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  • History After Liberty: Tacitus on Tyrants, Sycophants, and Republicans by Thomas E. Strunk
  • Jonathan Master
Thomas E. Strunk. History After Liberty: Tacitus on Tyrants, Sycophants, and Republicans. Ann Arbor: University of Michigan Press, 2017. Pp. x, 221. $55.00. ISBN 978-0-472-13020-7.

Thomas Strunk offers an audacious argument in History After Liberty, a revision of his doctoral dissertation. Rejecting a “calcified” consensus that Tacitus’ historical works urge a middle way between humiliating servility and a pointlessly confrontational stance toward the Principate, Strunk argues in the introduction and first chapter that Tacitus is a “revolutionary writer” who imagines a future in which a republic is restored. This claim goes too far, but Strunk convincingly shows that Tacitus points out not just the evil actions of individual emperors but the systemic weaknesses of the Principate, a form of government that warps incentives for those serving it and that attracts amoral and self-serving individuals.

The greatest strengths in the book lie in the central chapters on how the Principate corrupts political and military activity by shifting public servants’ focus from the well-being of the res publica to ensuring that the emperor does not feel threatened. Chapter 2 details how competence in generals threatened the emperors’ sense of security and caused those fragile autocrats to demote or [End Page 278] sideline the best commanders in favor of less talented alternatives. Chapter 3 explores the ways the Principate corrupted the freedom of the Senate, primarily through creating circumstances under which delatores could run wild. Chapter 4 concerns the state of speech under the Principate. The Principate limited free expression, and practitioners of adulatio filled much of the open space. Tacitus’ account of the persecution of Cremutius Cordus shows historiography’s place as the object of the Principate’s violent suppression of speech and as a potential contributor to its restoration.

Strunk is particularly interested in figures who are exemplary for their resistance to the Principate. He applies an expansive understanding of resistance to men like Agricola, Marcus Aemilius Lepidus, and Thrasea Paetus. They resisted the tyranny of the Principate by doing their jobs as if they were still serving the Republic, by turning imperial ideology back on the emperors, and occasionally by directly challenging the façade of the Principate. Strunk argues that Tacitus judges these men exemplary on the basis not of the results of their actions, but of their demonstration of how to live as a free man under the Principate. Tacitus expresses his own libertas by writing critical history.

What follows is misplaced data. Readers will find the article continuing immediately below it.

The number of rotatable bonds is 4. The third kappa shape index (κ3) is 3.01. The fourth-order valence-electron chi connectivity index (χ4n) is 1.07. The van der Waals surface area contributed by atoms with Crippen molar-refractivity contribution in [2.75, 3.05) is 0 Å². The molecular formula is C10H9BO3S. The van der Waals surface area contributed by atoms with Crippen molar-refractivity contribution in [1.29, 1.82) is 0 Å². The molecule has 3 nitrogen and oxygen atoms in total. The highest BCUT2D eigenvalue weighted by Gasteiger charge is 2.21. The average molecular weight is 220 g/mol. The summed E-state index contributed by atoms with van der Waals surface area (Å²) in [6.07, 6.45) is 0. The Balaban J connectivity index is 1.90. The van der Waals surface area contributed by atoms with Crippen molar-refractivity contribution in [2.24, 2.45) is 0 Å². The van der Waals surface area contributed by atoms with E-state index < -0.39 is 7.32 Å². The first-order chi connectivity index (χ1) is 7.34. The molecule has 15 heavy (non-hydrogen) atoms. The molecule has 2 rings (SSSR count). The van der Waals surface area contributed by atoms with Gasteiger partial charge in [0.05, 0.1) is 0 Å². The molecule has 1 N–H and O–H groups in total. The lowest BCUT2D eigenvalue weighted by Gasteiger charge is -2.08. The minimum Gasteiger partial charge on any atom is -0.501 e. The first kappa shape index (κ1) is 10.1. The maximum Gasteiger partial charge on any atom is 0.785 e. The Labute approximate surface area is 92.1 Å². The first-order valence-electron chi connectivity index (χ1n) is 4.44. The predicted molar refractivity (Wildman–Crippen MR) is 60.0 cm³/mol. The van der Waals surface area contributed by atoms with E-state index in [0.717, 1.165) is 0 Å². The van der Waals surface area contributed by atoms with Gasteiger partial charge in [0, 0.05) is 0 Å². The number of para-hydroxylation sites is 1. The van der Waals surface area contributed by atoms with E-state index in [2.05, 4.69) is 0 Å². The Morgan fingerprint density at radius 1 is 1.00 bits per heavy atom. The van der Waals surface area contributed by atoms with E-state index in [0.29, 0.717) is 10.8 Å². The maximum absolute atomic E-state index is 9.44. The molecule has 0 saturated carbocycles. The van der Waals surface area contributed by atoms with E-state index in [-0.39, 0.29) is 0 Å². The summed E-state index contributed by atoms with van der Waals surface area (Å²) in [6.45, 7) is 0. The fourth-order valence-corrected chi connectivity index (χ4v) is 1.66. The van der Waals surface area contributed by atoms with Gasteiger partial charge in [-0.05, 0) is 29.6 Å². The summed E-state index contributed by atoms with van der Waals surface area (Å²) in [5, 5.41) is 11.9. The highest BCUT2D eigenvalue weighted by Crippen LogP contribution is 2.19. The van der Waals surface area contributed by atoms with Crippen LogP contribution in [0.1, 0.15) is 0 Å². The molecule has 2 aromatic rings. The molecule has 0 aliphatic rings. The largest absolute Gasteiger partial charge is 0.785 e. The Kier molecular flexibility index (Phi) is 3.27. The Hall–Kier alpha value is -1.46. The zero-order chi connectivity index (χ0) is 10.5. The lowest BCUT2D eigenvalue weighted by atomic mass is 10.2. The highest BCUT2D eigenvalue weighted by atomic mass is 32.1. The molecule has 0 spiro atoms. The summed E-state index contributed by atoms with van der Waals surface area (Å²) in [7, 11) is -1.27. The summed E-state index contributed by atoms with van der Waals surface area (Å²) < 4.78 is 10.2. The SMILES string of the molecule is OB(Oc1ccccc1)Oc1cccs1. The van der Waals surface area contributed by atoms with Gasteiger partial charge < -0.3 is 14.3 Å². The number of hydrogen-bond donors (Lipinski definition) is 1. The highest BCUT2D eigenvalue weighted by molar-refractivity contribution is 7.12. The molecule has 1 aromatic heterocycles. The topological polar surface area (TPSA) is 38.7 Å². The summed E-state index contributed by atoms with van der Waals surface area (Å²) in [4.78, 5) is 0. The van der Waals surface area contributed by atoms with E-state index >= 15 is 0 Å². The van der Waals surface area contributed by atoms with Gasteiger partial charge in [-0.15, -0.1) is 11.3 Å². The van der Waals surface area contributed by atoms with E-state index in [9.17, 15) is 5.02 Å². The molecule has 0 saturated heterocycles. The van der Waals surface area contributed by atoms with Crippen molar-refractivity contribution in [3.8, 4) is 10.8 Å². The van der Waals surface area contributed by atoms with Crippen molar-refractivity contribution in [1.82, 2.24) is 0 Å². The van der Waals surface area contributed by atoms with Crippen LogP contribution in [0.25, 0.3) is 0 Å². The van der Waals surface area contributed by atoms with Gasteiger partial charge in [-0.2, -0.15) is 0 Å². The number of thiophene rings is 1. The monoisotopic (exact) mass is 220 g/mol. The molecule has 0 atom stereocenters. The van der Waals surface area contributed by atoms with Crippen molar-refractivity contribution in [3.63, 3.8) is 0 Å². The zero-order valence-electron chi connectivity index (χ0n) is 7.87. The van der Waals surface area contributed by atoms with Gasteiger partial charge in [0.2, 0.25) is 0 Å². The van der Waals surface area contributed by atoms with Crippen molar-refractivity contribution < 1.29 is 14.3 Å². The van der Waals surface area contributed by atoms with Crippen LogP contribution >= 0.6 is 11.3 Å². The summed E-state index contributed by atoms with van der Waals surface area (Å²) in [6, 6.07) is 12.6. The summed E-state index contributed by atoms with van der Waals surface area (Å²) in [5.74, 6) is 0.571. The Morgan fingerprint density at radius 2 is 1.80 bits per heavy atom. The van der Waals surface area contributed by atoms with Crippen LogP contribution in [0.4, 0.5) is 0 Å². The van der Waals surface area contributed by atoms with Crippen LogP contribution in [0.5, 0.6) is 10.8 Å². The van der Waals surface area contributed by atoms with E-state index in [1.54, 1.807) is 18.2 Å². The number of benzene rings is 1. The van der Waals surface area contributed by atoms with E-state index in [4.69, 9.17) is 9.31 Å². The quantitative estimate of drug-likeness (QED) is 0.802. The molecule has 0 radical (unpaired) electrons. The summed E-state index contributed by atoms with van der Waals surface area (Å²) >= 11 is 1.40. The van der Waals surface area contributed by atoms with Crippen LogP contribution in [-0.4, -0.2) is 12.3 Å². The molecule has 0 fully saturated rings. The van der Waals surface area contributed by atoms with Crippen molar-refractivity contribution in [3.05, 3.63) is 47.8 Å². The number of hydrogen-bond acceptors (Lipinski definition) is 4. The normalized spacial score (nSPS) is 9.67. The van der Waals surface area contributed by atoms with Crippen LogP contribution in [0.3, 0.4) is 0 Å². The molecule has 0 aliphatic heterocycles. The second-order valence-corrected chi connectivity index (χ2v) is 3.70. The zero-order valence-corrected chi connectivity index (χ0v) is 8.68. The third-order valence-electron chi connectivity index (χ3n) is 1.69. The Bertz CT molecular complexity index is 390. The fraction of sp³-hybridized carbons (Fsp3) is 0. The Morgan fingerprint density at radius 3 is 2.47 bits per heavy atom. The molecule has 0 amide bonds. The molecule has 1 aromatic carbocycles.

Strunk’s book will serve as a useful source of insight into how Tacitus presents the Principate’s destruction of Republican institutions. The book, however, also features a number of arguments that are unconvincing to this reader. Strunk begins with a discussion of labels for Tacitus: “revolutionary writer,” “red Tacitus,” “monarchist.” This search for a fitting label simplifies the complexity within Tacitus’ historical narratives: Tacitus often shows that multiple contradictory viewpoints have value. Strunk positions himself as dissenting from the scholarly consensus going back to Gaston Boissier that Tacitus’ political career proved that he was not an opponent of the Principate. Strunk characterizes this as a “biographical fallacy” and insists that Tacitus’ career should not influence how we interpret the histories. A problem with Strunk’s view here is that scholars are following Tacitus’ self-critical lead when they ask whether the historian’s political advancement and silence under the Flavians, disclosed in the Agricola and Histories, suggest a pessimism about the possibility of revolutionary change.

A desire to return to a republican form of government is also a difficult conclusion to draw from Tacitus’ works. Reading Sallust, which Strunk shows Tacitus did, reveals that the Republic from at least 146 bc onward was not running like a well-oiled machine, and it was therefore not Augustus’ Principate that first corrupted senatorial freedom. Furthermore, as Sallust shows with Metellus’ dismissive treatment of Marius in the Jugurtha, and as Tacitus does in such places as the senatorial debate on granting citizenship to Gallia Comata in Annals 11, the Roman nobility’s unwillingness to share its privileges outside its circle made developing an administration that could manage an...


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